Some of the challenges include the long held stigma that women don’t know as much so it requires twice the amount of work to prove your effectiveness. Working to bring new technology or processes in to place without a proven record makes it harder to get buy in or support to go forward with projects that could be extremely effective at supporting the business.

Any advice to the young ladies beginning their career in EHSQ

  • Persistence and commitment to ideas can pay off in big ways not only for you but also your team and company
  • Take any opportunity to learn and develop you can as it makes you a stronger resource to those around you and continues to show how committed you are to your career

 

Sara Lipson

Current position
Chief Regulatory Analyst at Nimonik

Number of years in EHSQ
12.5 years

Do you have equal opportunity to reach the top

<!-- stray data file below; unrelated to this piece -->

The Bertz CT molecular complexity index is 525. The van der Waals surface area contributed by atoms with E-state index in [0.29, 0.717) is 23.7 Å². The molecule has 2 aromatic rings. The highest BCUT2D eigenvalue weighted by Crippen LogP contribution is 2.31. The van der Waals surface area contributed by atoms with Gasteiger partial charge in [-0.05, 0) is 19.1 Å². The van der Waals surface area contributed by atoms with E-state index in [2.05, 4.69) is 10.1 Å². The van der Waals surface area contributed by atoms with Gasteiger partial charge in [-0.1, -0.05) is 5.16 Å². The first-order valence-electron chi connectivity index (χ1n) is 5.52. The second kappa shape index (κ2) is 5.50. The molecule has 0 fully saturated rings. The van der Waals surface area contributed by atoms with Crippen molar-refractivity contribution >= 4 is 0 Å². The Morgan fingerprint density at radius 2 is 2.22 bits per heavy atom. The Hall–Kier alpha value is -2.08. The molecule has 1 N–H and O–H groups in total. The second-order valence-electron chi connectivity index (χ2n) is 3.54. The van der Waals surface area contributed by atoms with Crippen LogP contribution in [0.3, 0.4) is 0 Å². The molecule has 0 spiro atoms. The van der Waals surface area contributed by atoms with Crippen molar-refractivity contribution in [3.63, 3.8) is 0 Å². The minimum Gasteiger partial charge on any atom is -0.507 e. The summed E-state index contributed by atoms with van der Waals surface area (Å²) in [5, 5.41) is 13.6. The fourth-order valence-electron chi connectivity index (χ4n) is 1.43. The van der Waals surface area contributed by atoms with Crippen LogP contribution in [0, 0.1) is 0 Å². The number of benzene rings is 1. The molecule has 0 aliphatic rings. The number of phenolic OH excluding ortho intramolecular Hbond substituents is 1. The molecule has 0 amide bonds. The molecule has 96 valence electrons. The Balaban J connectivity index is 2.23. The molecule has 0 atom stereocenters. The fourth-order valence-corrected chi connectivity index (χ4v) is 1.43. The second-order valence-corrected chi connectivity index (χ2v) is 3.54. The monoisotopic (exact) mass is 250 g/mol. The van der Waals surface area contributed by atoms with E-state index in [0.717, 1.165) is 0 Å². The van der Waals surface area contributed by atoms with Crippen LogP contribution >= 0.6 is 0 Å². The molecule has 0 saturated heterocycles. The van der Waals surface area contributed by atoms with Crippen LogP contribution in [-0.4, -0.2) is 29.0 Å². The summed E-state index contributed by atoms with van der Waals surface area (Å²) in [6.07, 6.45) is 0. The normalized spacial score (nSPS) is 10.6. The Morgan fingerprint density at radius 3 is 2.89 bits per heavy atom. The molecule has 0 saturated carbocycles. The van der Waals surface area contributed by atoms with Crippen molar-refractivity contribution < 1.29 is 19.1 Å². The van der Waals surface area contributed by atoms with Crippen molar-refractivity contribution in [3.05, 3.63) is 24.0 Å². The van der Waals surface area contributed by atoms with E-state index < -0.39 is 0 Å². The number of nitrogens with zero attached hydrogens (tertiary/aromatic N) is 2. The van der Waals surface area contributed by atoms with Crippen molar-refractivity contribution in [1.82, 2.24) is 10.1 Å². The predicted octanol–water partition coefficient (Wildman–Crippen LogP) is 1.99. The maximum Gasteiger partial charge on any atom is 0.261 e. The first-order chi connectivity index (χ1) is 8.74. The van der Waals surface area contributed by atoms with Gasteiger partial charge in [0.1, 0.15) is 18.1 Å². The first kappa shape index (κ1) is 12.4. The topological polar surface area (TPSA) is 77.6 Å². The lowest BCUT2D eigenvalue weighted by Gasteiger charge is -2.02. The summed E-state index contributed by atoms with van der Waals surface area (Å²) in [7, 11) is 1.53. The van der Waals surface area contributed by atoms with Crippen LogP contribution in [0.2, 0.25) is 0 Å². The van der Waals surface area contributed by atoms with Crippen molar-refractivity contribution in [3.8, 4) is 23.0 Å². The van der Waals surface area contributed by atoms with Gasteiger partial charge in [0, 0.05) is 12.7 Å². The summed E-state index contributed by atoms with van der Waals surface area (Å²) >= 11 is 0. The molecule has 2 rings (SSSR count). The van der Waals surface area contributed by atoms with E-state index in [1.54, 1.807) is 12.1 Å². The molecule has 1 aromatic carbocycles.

In my work in small and growing organizations, I’ve enjoyed having opportunities to work on many types of projects and develop competency in numerous areas. I’ve found myself surrounded by supportive colleagues who’ve mentored and coached me along the way.

What are some challenges you face being a woman in EHSQ 

Like many people, I have family commitments that put restrictions on my availability outside traditional working hours. On average, women take on more caregiving responsibilities; organizations that foster a positive work-life balance, and employ people rather than workers, are organizations that will be healthier workplaces for all employees and will allow women to contribute fully and succeed.

 

Organizations that will be healthier workplaces for all employees and will allow women to contribute fully and succeed.